buy into, to

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buy into

Purchase a membership, a share, or an interest in something. For example, I'd love to buy into this partnership, but I can't afford it. [First half of 1600s]
See also: buy
The American Heritage® Dictionary of Idioms by Christine Ammer. Copyright © 2003, 1997 by The Christine Ammer 1992 Trust. Published by Houghton Mifflin Harcourt Publishing Company. All rights reserved.

buy into

v.
1. To acquire a stake or interest in something, especially a business or organization: I bought into a risky real estate venture, and fortunately I didn't lose any money.
2. To believe in something, especially wholeheartedly or uncritically: I can't buy into your brand of politics.
See also: buy
The American Heritage® Dictionary of Phrasal Verbs. Copyright © 2005 by Houghton Mifflin Harcourt Publishing Company. Published by Houghton Mifflin Harcourt Publishing Company. All rights reserved.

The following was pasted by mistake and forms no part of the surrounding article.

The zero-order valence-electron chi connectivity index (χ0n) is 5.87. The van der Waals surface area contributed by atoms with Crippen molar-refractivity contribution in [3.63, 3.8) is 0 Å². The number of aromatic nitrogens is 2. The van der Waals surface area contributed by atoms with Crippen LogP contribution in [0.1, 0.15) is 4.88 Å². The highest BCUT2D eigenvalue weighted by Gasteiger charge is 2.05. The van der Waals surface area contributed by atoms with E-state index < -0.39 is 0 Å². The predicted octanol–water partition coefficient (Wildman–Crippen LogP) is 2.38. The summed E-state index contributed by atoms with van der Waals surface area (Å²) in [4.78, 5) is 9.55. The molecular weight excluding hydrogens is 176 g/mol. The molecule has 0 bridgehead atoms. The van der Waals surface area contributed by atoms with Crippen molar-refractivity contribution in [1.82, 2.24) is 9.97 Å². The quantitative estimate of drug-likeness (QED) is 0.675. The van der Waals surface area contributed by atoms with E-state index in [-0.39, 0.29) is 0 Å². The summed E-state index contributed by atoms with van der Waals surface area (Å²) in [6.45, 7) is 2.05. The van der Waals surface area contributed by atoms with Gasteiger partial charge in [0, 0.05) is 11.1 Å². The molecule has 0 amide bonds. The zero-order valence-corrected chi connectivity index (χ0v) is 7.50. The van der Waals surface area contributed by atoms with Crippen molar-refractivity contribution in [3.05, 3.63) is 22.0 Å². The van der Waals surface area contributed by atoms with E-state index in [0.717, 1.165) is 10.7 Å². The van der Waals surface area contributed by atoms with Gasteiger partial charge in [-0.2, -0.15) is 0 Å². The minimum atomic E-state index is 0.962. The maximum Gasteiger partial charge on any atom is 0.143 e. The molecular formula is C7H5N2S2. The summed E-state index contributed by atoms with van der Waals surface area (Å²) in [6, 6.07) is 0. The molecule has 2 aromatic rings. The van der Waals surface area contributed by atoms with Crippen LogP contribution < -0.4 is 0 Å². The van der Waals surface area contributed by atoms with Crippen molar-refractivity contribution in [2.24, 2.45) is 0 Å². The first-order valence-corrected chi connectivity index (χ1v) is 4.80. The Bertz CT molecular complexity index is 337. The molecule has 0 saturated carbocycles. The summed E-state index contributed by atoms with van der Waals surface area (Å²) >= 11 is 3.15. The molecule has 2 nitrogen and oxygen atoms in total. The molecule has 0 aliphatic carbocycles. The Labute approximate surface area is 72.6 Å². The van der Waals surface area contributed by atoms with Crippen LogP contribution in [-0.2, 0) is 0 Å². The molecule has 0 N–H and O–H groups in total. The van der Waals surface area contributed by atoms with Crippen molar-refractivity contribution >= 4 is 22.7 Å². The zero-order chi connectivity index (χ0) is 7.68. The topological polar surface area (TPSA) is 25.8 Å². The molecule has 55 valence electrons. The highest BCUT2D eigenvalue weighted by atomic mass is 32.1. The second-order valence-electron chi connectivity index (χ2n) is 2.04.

buy into, to

To believe in, to take for real. This phrase transfers the purchasing of a membership or stake in something to an uncritical acceptance. The British newspaper Telegraph headlined an article by Jenny McCartney that criticized the former British prime minister’s awards and other accolades, “Why Does the World Buy into Tony Blair?” (July 3, 2010).
See also: buy
The Dictionary of Clichés by Christine Ammer Copyright © 2013 by Christine Ammer
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References in periodicals archive ?
In turn, that attracts many more small investors who might be frightened to buy into a high-priced stock.